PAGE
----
Foreign academics risk arrest in Iran
Tehran's new hostage policy

Political hostage takings are nothing new in Iran. But the detention of several western academics represents a new dimension. There are grounds for suspecting that hardliners in the judiciary, intelligence service and Revolutionary Guard Corps are intent on scuppering talks to salvage the nuclear accord. By Ulrich von Schwerin

Kylie Moore-Gilbert had been invited to attend an academic conference in Iran. She was arrested after remaining in the country for several days as a tourist. The British-Australian political scientist from the University of Melbourne had been conducting research into Shia opposition in the Gulf Emirate of Bahrain and published articles on the relationship between Arab Gulf states and Iran. The young academic has in the meantime been detained at Tehran's Evin prison for over a year. Unconfirmed reports say she has been sentenced to 10 years in prison for spying.

Also held at Evin is the U.S.-Chinese historian Xiyue Wang. The PhD student at Princeton University was researching Iranian archives for information on the administrative practices of the Qajars in the late 19th century and was also studying Persian at the Dekhoda Institute in Tehran when he was arrested in August 2016. In April 2017, the 38-year-old was sentenced to 10 years in prison. He was refused an appeal.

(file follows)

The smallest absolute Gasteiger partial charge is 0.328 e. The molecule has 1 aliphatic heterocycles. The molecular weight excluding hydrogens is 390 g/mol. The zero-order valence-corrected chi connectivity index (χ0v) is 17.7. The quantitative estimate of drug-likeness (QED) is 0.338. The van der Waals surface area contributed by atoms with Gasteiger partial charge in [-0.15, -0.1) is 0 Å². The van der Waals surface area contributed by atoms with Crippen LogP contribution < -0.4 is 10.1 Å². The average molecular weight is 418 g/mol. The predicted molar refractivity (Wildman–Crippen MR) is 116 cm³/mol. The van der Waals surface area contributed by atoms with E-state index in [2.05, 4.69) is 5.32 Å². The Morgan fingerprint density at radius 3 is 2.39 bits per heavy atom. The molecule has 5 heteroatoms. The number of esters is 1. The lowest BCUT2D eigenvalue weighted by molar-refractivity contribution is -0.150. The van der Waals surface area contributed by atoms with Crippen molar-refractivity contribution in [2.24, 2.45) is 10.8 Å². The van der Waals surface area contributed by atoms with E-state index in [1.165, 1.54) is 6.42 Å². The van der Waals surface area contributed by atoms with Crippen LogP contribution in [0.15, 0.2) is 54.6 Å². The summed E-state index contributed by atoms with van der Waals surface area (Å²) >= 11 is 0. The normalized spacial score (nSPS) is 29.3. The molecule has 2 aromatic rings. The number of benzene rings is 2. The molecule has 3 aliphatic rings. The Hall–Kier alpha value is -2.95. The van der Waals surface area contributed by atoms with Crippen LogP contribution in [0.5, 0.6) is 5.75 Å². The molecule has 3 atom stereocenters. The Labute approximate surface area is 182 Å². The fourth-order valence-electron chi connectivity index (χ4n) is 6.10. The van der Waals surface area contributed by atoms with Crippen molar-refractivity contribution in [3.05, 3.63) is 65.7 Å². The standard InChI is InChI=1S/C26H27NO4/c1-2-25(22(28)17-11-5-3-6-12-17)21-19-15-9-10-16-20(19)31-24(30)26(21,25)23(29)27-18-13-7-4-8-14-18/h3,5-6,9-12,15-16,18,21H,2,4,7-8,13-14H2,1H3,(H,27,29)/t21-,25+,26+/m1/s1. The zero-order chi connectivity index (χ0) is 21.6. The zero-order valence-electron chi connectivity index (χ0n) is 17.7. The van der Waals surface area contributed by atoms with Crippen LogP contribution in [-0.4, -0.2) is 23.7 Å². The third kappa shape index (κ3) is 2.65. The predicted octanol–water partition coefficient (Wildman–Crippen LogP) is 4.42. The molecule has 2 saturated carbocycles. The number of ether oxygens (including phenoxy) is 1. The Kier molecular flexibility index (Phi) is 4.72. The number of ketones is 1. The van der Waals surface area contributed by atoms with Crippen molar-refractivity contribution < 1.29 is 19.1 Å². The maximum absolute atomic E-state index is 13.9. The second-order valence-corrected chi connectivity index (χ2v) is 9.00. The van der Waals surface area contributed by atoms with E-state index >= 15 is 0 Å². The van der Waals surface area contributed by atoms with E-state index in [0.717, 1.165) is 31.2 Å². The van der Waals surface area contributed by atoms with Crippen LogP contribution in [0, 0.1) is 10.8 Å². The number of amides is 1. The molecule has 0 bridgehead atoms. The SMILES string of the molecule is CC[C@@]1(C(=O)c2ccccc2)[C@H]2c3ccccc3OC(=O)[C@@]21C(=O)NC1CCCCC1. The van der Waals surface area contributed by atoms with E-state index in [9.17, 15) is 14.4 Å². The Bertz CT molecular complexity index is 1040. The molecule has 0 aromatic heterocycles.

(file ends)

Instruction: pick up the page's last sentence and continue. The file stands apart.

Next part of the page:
Wang and Moore-Gilbert are not the only western academics incarcerated at the notorious Evin prison in the mountains north of Tehran. On 5 July, the French-Iranian anthropologist Fariba Adelkhah was also arrested as she conducted research into Iranian society. The very same day, her friend and colleague Roland Marchal arrived in Iran to visit her and was arrested upon arrival at the airport.

French-Iranian anthropologist Fariba Abdelkhah and her Sciences Po colleague Roland Marchal, both detained by Iran in July 2019 (photo: Sciences Po)
A new dimension to the hostage-taking: "an increase in cases has been observed affecting academics who are not dual nationals and in addition come from countries that are actually on good terms with Iran, such as France and Australia," says a German scholar of Islam who was in Iran to conduct research in September and who wishes to remain anonymous

Sixty year-old Adelkhah is a well-known expert on Shia Islam in Iran and Afghanistan and has researched extensively on the subject of women and young people in Iran. Her friend Marchal, who also works at the Centre de Recherches Internationales at the Sciences Po university in Paris, was however not working in Iran at all. His specialist subject is African civil wars and he was travelling to the country as a private individual. But this did not safeguard him against arrest.

Critical research tantamount to espionage

The Islamic Republic has always eyed western academics with mistrust. Just as in other autocratically-governed countries in the region where research and media are subject to stringent controls and censorship, critical research can quickly be interpreted as espionage. Western reporters and researchers face considerable restrictions when working in Iran, with many not even receiving a visa to enter the country in the first place.

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